Assembly holds first Busan Savings hearing
Over 100 high-ranking government officials gathered yesterday at the National Assembly for the start of the legislature’s hearings into the massive Busan Savings Bank scandal and to uncover the extent to which government officials were involved in the bankruptcy.
Members of a special committee slammed the police and prosecutors’ investigations, calling them insufficient, and heard testimony from various officials who reported the results of their respective probes into the corruption scandal.
“Had the Busan Regional Tax Office thoroughly conducted a tax inspection,” Grand National Party lawmaker Lee Jong-heuk said, “the office would have found the poor management of Busan Savings Bank [in advance].”
Lee added that the Board of Audit and Inspection, despite knowing about the group’s dire financial status, failed to take any measures before the banks closed down.
Shin Kuhn, a Democratic Party lawmaker, said, “Prosecutors had already been aware of problems at the local savings banks before the group went bankrupt, but they didn’t conduct a full-scale investigation, leading the banks to become ‘piggy banks’ for some people.”
Ruling and opposition party lawmakers also wrangled over who would take the witness stand at a hearing slated for Aug. 10 and 11.
“When Prime Minister Kim was commissioner of the Board and Audit and Inspection, he reported Busan Savings Bank Group’s poor financial status to President Lee last May, but there was no action [from the government],” Shin Hak-yong, a DP lawmaker, said. “We want Kim to be a witness at the hearing to listen why the government didn’t take any measures at the time.”
At a Feb. 22 luncheon with senior reporters, Kim said that he had received pressure from “50,000 different places” while investigating illegalities and insolvencies at savings banks when he was head of the board.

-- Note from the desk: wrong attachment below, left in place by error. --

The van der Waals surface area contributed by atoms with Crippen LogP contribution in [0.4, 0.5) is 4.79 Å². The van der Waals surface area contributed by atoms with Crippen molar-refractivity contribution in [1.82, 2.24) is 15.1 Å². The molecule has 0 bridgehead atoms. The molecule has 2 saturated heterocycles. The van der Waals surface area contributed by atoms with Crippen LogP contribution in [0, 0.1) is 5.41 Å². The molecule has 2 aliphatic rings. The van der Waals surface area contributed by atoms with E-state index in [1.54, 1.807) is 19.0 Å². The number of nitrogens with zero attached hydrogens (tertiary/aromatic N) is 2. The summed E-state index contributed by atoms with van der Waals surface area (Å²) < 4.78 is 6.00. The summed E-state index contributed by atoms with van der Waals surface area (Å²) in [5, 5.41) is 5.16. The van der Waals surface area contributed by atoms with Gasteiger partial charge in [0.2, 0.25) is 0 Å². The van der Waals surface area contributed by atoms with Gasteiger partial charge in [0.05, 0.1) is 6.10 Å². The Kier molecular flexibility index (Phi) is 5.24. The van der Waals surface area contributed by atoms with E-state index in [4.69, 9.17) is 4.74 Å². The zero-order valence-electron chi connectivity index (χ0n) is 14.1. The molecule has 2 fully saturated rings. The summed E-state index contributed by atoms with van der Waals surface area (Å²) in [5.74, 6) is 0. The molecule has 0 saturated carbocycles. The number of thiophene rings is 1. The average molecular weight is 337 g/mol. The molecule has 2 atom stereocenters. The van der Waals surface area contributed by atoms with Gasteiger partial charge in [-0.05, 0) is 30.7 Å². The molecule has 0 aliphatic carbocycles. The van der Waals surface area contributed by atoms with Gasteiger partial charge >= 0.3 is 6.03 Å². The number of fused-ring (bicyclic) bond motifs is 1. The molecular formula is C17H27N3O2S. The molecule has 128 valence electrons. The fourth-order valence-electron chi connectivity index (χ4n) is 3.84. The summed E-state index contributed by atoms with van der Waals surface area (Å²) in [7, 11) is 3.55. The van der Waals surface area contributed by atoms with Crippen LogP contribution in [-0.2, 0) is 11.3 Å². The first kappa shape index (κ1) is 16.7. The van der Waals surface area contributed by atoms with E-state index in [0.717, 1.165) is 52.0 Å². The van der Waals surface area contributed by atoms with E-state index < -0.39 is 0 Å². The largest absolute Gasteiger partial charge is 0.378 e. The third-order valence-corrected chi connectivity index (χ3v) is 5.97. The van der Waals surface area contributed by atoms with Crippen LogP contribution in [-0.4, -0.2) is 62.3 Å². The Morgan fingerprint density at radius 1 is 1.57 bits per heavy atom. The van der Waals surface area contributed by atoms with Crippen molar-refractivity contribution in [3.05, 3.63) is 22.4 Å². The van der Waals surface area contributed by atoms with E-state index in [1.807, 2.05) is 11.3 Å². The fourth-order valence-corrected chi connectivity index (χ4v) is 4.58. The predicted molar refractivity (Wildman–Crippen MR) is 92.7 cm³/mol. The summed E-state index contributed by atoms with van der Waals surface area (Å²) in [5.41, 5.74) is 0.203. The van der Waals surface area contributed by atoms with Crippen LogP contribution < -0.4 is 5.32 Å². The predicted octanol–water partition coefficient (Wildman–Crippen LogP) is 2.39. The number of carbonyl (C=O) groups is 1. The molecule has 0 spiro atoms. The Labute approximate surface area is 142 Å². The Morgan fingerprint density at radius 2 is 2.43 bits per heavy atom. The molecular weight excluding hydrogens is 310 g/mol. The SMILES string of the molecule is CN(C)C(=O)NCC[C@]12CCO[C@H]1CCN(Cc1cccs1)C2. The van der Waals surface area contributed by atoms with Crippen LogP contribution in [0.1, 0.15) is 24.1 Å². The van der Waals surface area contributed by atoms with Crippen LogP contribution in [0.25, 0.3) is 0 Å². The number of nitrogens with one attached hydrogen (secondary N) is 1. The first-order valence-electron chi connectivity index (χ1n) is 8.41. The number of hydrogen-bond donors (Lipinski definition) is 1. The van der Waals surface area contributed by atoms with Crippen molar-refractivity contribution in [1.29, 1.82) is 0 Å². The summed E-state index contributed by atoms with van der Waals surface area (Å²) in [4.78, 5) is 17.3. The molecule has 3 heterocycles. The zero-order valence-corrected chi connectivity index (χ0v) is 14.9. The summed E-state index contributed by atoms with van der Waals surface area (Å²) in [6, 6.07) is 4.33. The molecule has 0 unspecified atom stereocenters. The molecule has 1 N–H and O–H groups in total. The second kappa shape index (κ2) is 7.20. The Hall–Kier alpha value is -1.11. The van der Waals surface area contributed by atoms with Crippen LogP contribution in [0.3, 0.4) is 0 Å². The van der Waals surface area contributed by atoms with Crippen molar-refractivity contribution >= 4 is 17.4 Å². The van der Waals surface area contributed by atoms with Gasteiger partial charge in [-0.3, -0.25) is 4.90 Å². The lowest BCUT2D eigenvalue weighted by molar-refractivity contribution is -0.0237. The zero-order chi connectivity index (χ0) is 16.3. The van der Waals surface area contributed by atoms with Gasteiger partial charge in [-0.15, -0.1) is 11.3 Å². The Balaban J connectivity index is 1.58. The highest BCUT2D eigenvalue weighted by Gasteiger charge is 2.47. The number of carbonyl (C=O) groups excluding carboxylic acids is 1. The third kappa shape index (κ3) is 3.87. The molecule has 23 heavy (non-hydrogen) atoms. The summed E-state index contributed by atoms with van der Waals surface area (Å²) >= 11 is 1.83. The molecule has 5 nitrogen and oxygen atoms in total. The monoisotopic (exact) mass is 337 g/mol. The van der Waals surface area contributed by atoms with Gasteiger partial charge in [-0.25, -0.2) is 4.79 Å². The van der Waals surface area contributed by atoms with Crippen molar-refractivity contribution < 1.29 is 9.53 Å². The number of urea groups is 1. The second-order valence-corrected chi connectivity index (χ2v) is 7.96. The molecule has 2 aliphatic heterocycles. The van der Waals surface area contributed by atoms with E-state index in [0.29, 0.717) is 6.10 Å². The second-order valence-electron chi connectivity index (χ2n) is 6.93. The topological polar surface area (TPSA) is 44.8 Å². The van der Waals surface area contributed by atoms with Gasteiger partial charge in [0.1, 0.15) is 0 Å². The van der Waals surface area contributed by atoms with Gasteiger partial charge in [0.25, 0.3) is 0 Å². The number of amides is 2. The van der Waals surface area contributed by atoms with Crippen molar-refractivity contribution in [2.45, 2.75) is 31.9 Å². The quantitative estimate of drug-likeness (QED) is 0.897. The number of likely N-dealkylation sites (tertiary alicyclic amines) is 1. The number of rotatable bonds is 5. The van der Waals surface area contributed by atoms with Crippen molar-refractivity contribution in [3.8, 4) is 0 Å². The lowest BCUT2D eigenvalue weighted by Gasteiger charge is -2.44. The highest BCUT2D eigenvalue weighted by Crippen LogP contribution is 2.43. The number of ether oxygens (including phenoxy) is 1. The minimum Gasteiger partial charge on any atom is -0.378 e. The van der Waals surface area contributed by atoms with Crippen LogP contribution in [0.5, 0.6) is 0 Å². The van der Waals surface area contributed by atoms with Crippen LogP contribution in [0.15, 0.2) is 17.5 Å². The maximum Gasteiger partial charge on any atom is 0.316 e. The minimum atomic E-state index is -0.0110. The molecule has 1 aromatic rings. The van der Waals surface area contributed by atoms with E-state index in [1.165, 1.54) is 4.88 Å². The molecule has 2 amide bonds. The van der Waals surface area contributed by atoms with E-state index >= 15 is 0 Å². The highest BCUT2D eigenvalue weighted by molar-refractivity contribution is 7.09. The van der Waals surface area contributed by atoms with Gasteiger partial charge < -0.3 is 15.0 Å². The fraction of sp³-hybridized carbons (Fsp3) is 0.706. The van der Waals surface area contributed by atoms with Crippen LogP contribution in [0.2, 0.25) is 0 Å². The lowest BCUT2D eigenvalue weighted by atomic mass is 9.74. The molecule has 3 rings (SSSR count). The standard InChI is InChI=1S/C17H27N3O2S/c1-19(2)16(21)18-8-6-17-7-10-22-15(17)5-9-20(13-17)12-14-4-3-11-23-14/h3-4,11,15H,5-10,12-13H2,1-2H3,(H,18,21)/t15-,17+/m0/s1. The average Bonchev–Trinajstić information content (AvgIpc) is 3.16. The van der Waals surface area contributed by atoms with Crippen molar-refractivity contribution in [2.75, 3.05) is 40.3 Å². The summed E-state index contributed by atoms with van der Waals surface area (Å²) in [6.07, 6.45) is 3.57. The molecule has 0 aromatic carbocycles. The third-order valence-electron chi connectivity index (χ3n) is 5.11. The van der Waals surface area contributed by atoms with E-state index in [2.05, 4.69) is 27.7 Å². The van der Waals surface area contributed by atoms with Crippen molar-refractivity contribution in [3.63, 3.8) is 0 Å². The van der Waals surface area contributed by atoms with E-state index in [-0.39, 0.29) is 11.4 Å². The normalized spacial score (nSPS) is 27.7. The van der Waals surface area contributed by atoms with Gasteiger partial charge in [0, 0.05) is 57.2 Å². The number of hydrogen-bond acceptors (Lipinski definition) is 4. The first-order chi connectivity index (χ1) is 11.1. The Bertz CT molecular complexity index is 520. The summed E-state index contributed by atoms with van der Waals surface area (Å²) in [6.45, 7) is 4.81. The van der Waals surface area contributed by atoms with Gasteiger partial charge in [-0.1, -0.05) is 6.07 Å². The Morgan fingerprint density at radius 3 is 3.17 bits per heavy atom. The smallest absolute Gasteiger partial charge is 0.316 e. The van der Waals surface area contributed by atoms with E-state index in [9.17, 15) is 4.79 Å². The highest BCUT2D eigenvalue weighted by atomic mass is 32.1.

Also at the National Assembly hearing, a task force under the Prime Minister’s Office released its report yesterday on ways to reform the Financial Supervisory Service.
The report from the task force, which President Lee created in May, suggested several measures, including diffusing the Financial Supervisory Service’s authority to the Korea Deposit Insurance Corporation and releasing records of the FSS’ dealings with the troubled banks to the public.
Several FSS officials as well as a former commissioner of the Board of Audit and Inspection, Eun Jin-su, allegedly received bribes from Busan Savings Bank Group in return for turning a blind eye to the group’s debt-stricken banks.
But experts said that the report from the Prime Minister’s Office failed to make any breakthroughs and that the president’s efforts to rein in the authority of the FSS ended in vain.
They said more sensitive matters - such as launching an independent consumer protection center or separating the inspection department for financial firms from the FSS - should have been discussed.
By Kim Hee-jin [firstname.lastname@example.org]
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